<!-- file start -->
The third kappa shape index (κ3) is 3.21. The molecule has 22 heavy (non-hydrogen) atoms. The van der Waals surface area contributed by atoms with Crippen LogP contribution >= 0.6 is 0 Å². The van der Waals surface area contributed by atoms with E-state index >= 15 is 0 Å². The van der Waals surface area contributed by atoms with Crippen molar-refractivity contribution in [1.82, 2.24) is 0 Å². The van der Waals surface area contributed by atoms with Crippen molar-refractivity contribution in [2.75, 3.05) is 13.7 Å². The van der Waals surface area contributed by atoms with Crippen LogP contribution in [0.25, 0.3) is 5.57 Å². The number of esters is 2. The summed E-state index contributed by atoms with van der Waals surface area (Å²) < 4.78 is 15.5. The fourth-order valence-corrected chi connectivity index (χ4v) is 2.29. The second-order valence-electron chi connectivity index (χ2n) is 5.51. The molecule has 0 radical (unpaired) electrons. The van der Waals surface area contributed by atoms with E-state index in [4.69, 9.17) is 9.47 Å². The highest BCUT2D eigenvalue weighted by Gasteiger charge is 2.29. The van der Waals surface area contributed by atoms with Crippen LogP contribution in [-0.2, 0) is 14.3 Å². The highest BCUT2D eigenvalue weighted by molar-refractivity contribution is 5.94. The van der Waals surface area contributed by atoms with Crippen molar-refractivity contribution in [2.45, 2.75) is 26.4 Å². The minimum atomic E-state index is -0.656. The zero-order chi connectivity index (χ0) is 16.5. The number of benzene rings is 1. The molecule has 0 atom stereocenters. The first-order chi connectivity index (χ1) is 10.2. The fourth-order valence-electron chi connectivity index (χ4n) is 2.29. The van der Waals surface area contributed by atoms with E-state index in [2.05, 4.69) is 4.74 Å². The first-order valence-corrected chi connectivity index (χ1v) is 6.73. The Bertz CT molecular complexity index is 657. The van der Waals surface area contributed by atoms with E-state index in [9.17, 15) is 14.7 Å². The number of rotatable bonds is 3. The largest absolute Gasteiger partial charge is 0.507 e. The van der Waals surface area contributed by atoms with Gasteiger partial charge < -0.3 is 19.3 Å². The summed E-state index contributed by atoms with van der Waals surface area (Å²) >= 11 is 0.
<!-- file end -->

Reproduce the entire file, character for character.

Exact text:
The third kappa shape index (κ3) is 3.21. The molecule has 22 heavy (non-hydrogen) atoms. The van der Waals surface area contributed by atoms with Crippen LogP contribution >= 0.6 is 0 Å². The van der Waals surface area contributed by atoms with E-state index >= 15 is 0 Å². The van der Waals surface area contributed by atoms with Crippen molar-refractivity contribution in [1.82, 2.24) is 0 Å². The van der Waals surface area contributed by atoms with Crippen molar-refractivity contribution in [2.75, 3.05) is 13.7 Å². The van der Waals surface area contributed by atoms with Crippen LogP contribution in [0.25, 0.3) is 5.57 Å². The number of esters is 2. The summed E-state index contributed by atoms with van der Waals surface area (Å²) < 4.78 is 15.5. The fourth-order valence-corrected chi connectivity index (χ4v) is 2.29. The second-order valence-electron chi connectivity index (χ2n) is 5.51. The molecule has 0 radical (unpaired) electrons. The van der Waals surface area contributed by atoms with E-state index in [4.69, 9.17) is 9.47 Å². The highest BCUT2D eigenvalue weighted by Gasteiger charge is 2.29. The van der Waals surface area contributed by atoms with Crippen LogP contribution in [-0.2, 0) is 14.3 Å². The highest BCUT2D eigenvalue weighted by molar-refractivity contribution is 5.94. The van der Waals surface area contributed by atoms with Crippen molar-refractivity contribution in [2.45, 2.75) is 26.4 Å². The minimum atomic E-state index is -0.656. The zero-order chi connectivity index (χ0) is 16.5. The number of benzene rings is 1. The molecule has 0 atom stereocenters. The first-order chi connectivity index (χ1) is 10.2. The fourth-order valence-electron chi connectivity index (χ4n) is 2.29. The van der Waals surface area contributed by atoms with E-state index in [2.05, 4.69) is 4.74 Å². The first-order valence-corrected chi connectivity index (χ1v) is 6.73. The Bertz CT molecular complexity index is 657. The van der Waals surface area contributed by atoms with E-state index in [9.17, 15) is 14.7 Å². The number of rotatable bonds is 3. The largest absolute Gasteiger partial charge is 0.507 e. The van der Waals surface area contributed by atoms with Gasteiger partial charge < -0.3 is 19.3 Å². The summed E-state index contributed by atoms with van der Waals surface area (Å²) >= 11 is 0.